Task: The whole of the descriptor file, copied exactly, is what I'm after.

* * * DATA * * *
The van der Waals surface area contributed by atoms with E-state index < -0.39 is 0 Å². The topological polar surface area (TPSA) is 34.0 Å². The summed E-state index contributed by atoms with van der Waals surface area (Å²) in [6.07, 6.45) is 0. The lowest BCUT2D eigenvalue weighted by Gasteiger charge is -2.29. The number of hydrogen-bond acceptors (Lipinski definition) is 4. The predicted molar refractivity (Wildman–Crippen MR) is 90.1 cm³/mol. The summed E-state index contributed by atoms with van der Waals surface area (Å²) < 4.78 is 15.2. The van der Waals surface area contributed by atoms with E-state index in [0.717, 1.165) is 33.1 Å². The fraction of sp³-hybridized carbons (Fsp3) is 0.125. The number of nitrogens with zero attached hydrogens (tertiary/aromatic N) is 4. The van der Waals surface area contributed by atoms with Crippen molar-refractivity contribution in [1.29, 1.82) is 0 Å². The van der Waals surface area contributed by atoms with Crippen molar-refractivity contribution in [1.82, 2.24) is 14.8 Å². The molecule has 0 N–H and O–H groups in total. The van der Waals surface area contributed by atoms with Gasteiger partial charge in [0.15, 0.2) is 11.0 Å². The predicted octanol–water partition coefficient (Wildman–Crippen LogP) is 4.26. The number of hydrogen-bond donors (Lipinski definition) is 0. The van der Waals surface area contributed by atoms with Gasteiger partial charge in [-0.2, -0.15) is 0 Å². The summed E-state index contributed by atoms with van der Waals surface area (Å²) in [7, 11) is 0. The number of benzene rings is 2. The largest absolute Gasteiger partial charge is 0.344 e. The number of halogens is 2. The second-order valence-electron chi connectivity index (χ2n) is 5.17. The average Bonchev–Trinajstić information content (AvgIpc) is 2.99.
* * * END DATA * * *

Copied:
The van der Waals surface area contributed by atoms with E-state index < -0.39 is 0 Å². The topological polar surface area (TPSA) is 34.0 Å². The summed E-state index contributed by atoms with van der Waals surface area (Å²) in [6.07, 6.45) is 0. The lowest BCUT2D eigenvalue weighted by Gasteiger charge is -2.29. The number of hydrogen-bond acceptors (Lipinski definition) is 4. The predicted molar refractivity (Wildman–Crippen MR) is 90.1 cm³/mol. The summed E-state index contributed by atoms with van der Waals surface area (Å²) < 4.78 is 15.2. The van der Waals surface area contributed by atoms with E-state index in [0.717, 1.165) is 33.1 Å². The fraction of sp³-hybridized carbons (Fsp3) is 0.125. The number of nitrogens with zero attached hydrogens (tertiary/aromatic N) is 4. The van der Waals surface area contributed by atoms with Crippen molar-refractivity contribution in [1.29, 1.82) is 0 Å². The van der Waals surface area contributed by atoms with Crippen molar-refractivity contribution in [1.82, 2.24) is 14.8 Å². The molecule has 0 N–H and O–H groups in total. The van der Waals surface area contributed by atoms with Gasteiger partial charge in [0.15, 0.2) is 11.0 Å². The predicted octanol–water partition coefficient (Wildman–Crippen LogP) is 4.26. The number of hydrogen-bond donors (Lipinski definition) is 0. The van der Waals surface area contributed by atoms with Gasteiger partial charge in [-0.2, -0.15) is 0 Å². The summed E-state index contributed by atoms with van der Waals surface area (Å²) in [7, 11) is 0. The number of benzene rings is 2. The largest absolute Gasteiger partial charge is 0.344 e. The number of halogens is 2. The second-order valence-electron chi connectivity index (χ2n) is 5.17. The average Bonchev–Trinajstić information content (AvgIpc) is 2.99.